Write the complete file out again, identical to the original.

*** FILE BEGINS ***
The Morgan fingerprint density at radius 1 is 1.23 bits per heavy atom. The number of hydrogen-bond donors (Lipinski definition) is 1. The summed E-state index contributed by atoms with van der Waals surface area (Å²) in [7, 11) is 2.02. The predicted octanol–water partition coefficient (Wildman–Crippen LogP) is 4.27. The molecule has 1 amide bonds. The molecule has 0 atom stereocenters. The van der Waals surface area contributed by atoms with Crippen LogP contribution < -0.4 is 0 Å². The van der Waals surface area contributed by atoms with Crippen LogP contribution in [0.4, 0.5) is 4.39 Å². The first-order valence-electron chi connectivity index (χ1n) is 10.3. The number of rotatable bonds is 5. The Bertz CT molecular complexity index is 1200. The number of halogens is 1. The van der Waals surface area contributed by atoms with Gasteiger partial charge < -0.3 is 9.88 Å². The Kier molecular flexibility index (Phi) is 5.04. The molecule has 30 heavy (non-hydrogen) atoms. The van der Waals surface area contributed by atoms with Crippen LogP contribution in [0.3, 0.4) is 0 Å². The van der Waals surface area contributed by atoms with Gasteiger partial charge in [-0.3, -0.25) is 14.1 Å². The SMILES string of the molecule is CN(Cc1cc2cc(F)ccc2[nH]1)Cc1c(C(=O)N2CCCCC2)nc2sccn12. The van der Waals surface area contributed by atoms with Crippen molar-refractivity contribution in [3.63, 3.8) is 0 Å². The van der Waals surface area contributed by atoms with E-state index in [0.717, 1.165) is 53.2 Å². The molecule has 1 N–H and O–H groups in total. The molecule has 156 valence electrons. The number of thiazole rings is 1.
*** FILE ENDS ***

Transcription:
The Morgan fingerprint density at radius 1 is 1.23 bits per heavy atom. The number of hydrogen-bond donors (Lipinski definition) is 1. The summed E-state index contributed by atoms with van der Waals surface area (Å²) in [7, 11) is 2.02. The predicted octanol–water partition coefficient (Wildman–Crippen LogP) is 4.27. The molecule has 1 amide bonds. The molecule has 0 atom stereocenters. The van der Waals surface area contributed by atoms with Crippen LogP contribution < -0.4 is 0 Å². The van der Waals surface area contributed by atoms with Crippen LogP contribution in [0.4, 0.5) is 4.39 Å². The first-order valence-electron chi connectivity index (χ1n) is 10.3. The number of rotatable bonds is 5. The Bertz CT molecular complexity index is 1200. The number of halogens is 1. The van der Waals surface area contributed by atoms with Gasteiger partial charge < -0.3 is 9.88 Å². The Kier molecular flexibility index (Phi) is 5.04. The molecule has 30 heavy (non-hydrogen) atoms. The van der Waals surface area contributed by atoms with Crippen LogP contribution in [0.3, 0.4) is 0 Å². The van der Waals surface area contributed by atoms with Gasteiger partial charge in [-0.3, -0.25) is 14.1 Å². The SMILES string of the molecule is CN(Cc1cc2cc(F)ccc2[nH]1)Cc1c(C(=O)N2CCCCC2)nc2sccn12. The van der Waals surface area contributed by atoms with Crippen molar-refractivity contribution in [3.63, 3.8) is 0 Å². The van der Waals surface area contributed by atoms with E-state index in [0.717, 1.165) is 53.2 Å². The molecule has 1 N–H and O–H groups in total. The molecule has 156 valence electrons. The number of thiazole rings is 1.